Whenever your browser establishes a “secure” connection to a web site, it encrypts the data. The encryption often takes place byte-by-byte, since the software can’t always predict how much data will be sent. This encryption style requires a stream cipher.
Stream ciphers use a deceptively simple mechanism: you combine the plaintext data, bit by bit, with “key” bits, using the exclusive or operation. This is often abbreviated xor, and denoted by ⊕ – a circle with a cross.
A “pure” stream cipher consists of three parts:
- a shared secret,
- a process for generating a random-looking bit stream, and
- the xor operation.
Originally, all web sites used Rivest Cipher #4 (RC4) to encrypt their secure connections. RC4 can use 128 bits of shared, secret data to generate a random-looking bit stream. This bit stream is then combined, bit by bit, with the message being sent.
[Note that RC4 is no longer safe to use - we use it here purely as an example]
When Alice sends a message to Bob, encryption happens as follows. Ahead of time, Alice and Bob share their secret. When Alice has a message to send to Bob, she uses the shared secret and the RC4 cipher to encrypt it. Upon receipt of the encrypted message, Bob uses the shared secret and the RC4 cipher to decrypt it. This is much more convenient that a one-time pad, which requires a separate shared secret equal to the size of every message sent.
The process for generating the bit stream is the heart of the technique, and usually referred to as the cryptographic algorithm. Even if an eavesdropper (call him Peeping Tom) happens to see part of this bit stream, he should not be able to predict other parts of the bit stream. Ideally, Tom would need a copy of the shared secret in order to recover the message. There should be no way to recover the message that’s easier than trying to guess the 128-bit secret through trial and error.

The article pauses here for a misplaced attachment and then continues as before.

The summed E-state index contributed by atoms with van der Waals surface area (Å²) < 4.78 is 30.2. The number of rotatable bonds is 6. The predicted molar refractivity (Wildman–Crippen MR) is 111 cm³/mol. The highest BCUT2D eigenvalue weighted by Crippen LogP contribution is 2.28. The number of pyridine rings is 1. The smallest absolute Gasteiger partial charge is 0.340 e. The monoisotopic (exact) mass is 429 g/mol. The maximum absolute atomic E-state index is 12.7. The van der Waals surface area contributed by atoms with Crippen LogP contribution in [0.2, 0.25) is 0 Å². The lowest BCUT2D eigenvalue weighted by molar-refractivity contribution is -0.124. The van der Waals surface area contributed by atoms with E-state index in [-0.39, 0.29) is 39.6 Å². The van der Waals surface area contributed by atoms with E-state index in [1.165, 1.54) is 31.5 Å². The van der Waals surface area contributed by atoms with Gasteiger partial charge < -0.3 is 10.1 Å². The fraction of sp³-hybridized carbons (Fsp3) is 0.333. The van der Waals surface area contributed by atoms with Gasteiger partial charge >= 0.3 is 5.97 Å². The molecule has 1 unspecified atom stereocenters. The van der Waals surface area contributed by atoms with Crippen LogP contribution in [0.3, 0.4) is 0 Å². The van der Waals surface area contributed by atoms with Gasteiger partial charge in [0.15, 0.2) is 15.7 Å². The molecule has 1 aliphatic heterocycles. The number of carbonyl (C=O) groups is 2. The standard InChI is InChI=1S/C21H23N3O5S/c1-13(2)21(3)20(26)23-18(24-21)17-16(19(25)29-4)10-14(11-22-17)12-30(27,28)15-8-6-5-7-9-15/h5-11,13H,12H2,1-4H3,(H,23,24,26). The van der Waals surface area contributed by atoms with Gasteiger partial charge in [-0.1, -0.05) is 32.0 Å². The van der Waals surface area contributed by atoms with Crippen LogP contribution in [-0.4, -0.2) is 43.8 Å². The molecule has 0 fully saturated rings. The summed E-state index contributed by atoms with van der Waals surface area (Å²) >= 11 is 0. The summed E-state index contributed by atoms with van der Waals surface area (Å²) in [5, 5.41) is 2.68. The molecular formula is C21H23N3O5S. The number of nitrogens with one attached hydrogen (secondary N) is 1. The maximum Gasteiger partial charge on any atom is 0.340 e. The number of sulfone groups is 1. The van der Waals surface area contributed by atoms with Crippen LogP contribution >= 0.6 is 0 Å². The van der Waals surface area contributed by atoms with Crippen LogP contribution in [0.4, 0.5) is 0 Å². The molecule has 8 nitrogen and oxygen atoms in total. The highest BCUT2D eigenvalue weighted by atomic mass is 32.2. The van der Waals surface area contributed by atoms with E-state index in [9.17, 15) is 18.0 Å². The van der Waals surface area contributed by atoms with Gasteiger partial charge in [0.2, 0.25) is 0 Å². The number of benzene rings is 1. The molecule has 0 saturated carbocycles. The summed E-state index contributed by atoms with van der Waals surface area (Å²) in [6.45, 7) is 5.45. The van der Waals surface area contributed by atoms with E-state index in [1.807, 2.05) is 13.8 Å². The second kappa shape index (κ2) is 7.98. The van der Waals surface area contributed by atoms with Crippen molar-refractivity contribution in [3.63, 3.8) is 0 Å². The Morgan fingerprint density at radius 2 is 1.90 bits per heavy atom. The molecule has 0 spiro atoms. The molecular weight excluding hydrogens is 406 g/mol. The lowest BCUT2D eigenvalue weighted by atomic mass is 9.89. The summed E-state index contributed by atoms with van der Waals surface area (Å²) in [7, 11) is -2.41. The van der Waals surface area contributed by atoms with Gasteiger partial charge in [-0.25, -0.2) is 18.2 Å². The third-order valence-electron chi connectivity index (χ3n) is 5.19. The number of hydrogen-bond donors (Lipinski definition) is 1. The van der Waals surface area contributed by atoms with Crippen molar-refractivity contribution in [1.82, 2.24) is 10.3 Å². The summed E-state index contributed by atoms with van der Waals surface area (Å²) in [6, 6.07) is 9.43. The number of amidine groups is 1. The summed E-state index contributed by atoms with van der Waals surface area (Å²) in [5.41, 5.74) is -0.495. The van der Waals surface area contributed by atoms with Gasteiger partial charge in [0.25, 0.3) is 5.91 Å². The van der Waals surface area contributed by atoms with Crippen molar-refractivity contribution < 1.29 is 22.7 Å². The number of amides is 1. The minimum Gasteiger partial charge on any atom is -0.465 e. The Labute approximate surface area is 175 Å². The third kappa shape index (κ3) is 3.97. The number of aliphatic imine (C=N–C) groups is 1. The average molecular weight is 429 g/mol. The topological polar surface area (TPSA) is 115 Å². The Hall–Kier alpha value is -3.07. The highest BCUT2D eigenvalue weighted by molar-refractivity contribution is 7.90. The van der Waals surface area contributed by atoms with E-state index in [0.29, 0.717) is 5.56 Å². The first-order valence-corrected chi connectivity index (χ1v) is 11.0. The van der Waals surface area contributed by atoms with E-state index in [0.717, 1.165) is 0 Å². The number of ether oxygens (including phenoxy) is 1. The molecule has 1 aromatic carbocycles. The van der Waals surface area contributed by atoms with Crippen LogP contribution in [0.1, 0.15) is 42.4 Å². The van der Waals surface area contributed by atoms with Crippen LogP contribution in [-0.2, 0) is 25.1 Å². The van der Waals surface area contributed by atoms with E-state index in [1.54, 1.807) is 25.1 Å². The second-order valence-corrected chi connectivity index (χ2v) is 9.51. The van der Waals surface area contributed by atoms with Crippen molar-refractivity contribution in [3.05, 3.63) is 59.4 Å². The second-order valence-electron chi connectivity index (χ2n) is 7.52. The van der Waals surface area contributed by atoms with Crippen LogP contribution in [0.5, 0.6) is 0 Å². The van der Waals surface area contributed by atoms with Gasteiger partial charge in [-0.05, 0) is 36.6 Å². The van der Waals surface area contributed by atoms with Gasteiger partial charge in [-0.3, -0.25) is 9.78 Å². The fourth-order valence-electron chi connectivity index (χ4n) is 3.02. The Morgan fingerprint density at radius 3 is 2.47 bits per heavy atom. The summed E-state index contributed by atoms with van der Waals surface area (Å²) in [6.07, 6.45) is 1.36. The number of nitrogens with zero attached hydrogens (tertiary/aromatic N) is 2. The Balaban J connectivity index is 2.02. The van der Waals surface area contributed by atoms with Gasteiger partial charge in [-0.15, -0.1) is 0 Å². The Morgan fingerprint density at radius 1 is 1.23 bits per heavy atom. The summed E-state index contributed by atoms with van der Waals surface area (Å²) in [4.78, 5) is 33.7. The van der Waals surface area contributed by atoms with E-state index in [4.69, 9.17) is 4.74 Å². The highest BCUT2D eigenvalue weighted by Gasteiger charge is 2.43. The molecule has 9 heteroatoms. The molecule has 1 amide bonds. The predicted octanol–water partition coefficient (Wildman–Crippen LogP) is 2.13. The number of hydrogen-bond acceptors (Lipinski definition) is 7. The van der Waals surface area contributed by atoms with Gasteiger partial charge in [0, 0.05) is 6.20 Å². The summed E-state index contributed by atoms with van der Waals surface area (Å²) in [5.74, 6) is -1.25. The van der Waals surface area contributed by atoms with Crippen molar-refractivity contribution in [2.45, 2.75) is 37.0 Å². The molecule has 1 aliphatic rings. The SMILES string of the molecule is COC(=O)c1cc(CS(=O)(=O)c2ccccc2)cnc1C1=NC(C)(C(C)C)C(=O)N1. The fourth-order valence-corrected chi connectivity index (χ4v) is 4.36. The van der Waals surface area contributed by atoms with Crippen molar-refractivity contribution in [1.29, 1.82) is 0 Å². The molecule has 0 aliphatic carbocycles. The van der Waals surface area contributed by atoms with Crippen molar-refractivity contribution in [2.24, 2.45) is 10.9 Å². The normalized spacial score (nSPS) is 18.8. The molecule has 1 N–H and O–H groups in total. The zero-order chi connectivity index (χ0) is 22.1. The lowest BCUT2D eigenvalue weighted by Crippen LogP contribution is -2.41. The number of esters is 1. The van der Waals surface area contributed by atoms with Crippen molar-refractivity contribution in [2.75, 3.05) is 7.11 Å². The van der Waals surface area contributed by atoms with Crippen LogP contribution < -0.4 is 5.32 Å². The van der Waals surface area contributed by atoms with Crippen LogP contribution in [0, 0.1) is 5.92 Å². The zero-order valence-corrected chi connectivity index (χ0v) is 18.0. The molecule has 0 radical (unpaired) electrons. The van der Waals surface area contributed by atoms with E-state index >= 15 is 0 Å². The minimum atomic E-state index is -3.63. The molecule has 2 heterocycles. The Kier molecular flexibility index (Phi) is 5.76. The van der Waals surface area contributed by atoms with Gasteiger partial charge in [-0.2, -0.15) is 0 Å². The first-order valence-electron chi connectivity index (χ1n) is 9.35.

This make things much simpler for Alice and Bob. Before sending a message, they share a 128-bit secret. When Alice sends her message, she starts up the RC4 algorithm, feeds it her key, and encrypts her message, bit by bit, using xor. Upon receipt, Bob runs RC4, enters his copy of the shared secret, and gets back the same bit stream. He decrypts the message by applying xor to the message and the bit stream.
The security of a stream cipher depends on the quality of the algorithm, but it also depends on proper use. In particular, neither Alice nor Bob should intentionally use that shared secret ever again to send a message. In fact, if Bob replies to Alice’s message, he must use a different shared secret. If he uses the same shared secret, he will encrypt his message with the same bit stream that Alice used. Then Peeping Tom can retrieve both messages scrambled together, as shown here.